The Old Guy’s Taking His Shot

Joe Biden is making people rethink their assumptions — about him and age

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Let’s drift back to those olden days, shall we? Way back around 2019 when the critical pieces on 76-year-old Joe Biden came hard and heavy.

It started with the headlines. This from Politico: “Is Joe Biden Too Old?” Politico’s Jack Shafer then tallied a collection of media outlets which did their takes on the age of Joe—not only asking if he’s too old, but stepping straight into the ageism issue, of whether the candidate should be put out to pasture rather than sent to the White House. A sampling:

  • The New York Times: “Why Joe Biden’s Age Worries Some Democratic Allies and Voters”

  • The Atlantic: “Is Joe Biden ‘Too Old’?”

  • CNN: “Is Joe Biden too old to be president?”

  • Politico: “It’s not just Trump questioning Biden’s age. Democrats are, too.”

  • Slate: “Joe Biden is Old”

Get the picture? Then came the questions—or the assertions. Maybe he doesn’t have the physical energy, the verbal acuity, the memory, the necessary wit, the clarity. Maybe his gaffes are not just a long-time pattern, but a sign he doesn’t have it anymore. Maybe his early debate stumbles or momentary searching for words are a sign that he’s too doddering to take on the job.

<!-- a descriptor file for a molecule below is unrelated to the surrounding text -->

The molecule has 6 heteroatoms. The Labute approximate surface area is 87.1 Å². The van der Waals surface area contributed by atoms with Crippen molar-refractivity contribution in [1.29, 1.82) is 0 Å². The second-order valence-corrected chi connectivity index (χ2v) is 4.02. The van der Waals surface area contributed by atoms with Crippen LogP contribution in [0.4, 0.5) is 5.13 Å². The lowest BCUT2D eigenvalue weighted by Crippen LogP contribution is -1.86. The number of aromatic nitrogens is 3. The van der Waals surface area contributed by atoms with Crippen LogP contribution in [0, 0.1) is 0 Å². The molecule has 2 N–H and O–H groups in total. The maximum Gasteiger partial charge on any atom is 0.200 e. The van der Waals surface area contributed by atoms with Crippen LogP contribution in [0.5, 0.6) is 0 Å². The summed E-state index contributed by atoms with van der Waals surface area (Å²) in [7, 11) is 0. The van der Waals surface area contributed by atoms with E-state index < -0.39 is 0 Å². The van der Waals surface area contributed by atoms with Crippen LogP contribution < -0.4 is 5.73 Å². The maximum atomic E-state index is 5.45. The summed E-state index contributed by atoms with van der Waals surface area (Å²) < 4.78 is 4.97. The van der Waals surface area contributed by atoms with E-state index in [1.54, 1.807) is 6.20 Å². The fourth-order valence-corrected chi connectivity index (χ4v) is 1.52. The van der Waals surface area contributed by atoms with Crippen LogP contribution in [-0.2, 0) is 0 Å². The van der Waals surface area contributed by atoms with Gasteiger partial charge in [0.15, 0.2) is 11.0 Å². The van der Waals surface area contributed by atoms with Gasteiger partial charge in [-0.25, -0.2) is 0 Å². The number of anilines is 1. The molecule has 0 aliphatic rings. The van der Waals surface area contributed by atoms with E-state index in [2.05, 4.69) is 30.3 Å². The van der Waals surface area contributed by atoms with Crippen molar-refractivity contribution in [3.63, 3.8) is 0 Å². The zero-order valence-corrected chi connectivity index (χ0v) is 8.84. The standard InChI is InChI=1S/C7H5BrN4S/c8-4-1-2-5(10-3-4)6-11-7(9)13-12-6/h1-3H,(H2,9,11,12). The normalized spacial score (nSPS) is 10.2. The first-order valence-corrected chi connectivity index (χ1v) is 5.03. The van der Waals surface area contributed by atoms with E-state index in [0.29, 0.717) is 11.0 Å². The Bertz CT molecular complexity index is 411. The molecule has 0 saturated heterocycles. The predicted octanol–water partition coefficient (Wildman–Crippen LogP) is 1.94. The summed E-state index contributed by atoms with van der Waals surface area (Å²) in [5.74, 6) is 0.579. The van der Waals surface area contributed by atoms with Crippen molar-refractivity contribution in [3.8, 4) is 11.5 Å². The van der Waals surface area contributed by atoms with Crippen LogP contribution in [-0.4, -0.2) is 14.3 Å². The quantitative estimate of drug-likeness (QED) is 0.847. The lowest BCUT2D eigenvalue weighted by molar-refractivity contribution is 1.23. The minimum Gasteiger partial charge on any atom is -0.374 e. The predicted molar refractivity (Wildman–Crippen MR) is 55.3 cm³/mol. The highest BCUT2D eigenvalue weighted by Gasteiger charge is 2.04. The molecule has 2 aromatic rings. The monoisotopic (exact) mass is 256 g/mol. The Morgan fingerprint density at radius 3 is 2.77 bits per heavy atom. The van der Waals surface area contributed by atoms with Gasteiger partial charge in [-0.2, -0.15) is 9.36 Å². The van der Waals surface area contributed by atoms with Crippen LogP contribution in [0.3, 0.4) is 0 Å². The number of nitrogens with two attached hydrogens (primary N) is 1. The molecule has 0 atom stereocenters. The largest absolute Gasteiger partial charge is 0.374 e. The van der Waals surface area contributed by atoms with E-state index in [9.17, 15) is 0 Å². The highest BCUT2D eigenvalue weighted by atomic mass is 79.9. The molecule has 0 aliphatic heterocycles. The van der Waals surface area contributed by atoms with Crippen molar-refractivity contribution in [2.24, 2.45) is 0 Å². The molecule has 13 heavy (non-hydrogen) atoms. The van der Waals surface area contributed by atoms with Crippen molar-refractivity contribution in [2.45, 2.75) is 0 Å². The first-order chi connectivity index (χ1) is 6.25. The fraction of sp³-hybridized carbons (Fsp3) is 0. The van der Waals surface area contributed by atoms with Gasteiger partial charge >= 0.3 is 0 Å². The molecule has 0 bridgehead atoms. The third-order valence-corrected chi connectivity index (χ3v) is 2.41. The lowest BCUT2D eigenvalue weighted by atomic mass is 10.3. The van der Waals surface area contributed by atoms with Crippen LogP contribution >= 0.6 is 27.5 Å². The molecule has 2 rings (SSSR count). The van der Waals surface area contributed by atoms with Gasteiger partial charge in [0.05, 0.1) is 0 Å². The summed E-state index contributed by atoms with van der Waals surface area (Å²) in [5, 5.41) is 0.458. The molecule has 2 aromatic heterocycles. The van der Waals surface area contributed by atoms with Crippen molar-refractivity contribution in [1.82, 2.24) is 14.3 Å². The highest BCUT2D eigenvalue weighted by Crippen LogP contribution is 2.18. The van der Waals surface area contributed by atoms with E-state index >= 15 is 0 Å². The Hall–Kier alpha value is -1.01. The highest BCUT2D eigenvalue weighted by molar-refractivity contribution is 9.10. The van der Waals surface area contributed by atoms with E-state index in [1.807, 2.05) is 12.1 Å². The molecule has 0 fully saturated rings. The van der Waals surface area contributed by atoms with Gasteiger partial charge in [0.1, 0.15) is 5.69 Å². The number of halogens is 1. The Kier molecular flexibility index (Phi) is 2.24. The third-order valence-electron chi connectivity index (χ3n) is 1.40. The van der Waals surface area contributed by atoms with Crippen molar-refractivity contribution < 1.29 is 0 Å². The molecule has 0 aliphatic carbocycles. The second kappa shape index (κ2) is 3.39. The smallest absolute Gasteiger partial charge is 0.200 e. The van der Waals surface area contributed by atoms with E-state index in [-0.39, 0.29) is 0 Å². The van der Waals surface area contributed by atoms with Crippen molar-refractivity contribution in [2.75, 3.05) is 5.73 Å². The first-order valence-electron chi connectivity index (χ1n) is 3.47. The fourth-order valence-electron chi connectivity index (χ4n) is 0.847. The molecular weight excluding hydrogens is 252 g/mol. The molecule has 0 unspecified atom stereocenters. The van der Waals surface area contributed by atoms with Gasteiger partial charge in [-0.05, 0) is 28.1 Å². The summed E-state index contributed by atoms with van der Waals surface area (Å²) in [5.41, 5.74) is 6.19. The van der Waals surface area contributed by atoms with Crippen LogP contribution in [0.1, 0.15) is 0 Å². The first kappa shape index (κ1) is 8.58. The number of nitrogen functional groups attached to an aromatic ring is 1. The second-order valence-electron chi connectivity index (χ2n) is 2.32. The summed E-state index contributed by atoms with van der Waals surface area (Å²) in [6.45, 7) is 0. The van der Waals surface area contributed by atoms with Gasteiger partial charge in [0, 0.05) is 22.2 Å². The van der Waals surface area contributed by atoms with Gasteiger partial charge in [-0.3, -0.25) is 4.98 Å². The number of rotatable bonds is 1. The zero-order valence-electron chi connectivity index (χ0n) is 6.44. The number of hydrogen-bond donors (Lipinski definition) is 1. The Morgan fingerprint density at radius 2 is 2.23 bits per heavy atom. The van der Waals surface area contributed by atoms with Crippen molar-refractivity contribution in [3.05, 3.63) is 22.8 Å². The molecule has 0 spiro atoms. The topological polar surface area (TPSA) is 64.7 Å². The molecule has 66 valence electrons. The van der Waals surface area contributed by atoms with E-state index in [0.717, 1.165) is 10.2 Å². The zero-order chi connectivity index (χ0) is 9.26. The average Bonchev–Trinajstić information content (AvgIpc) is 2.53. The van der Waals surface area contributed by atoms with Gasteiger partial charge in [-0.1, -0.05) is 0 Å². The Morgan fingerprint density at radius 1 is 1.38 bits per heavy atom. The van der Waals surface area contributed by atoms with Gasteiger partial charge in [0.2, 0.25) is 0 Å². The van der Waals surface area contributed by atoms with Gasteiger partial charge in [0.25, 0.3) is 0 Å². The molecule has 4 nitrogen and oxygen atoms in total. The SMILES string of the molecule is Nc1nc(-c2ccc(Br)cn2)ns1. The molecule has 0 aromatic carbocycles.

Note Washington Post columnist Karen Tumulty calling his first debate a “painfully feeble performance,” with this opening line: “In his first face-off with his rivals for the 2020 Democratic nomination, Joe Biden came off as a candidate trapped in amber.” The headline in this case? “Joe Biden appears to be a candidate from a different era.”

To be clear, these were legit questions. And it wasn’t just the media that was asking them. Plenty of Americans wondered and worried: One of three Americans surveyed by Gallup in 2020 admitted that they wouldn’t vote for even a “well-qualified” presidential candidate over 70. Biden himself acknowledged in 2018, “Well, chronologically, I am old…I think age is relevant.” He was then 75.

Of course, the White House occupant, ever the predator, did his best to tap into those worries. He tagged him “Sleepy Joe.” He doubted his “mental capacity.” He asserted that he was “even slower than he used to be.” And, most ironically, Biden “doesn’t have what it takes” to be president.

But look at him now. Just days away from 100 days in office, there’s already a vigorous record of achievement that belies the notion that an old guy can’t handle the rigors of the job. Quite the opposite. For all those who complained before the election about another old white guy taking the reins, whined that we needed someone younger and fresher, and worried that he was the last guy to take the country into the future, Biden has proffered a compelling (and calm) counterpunch.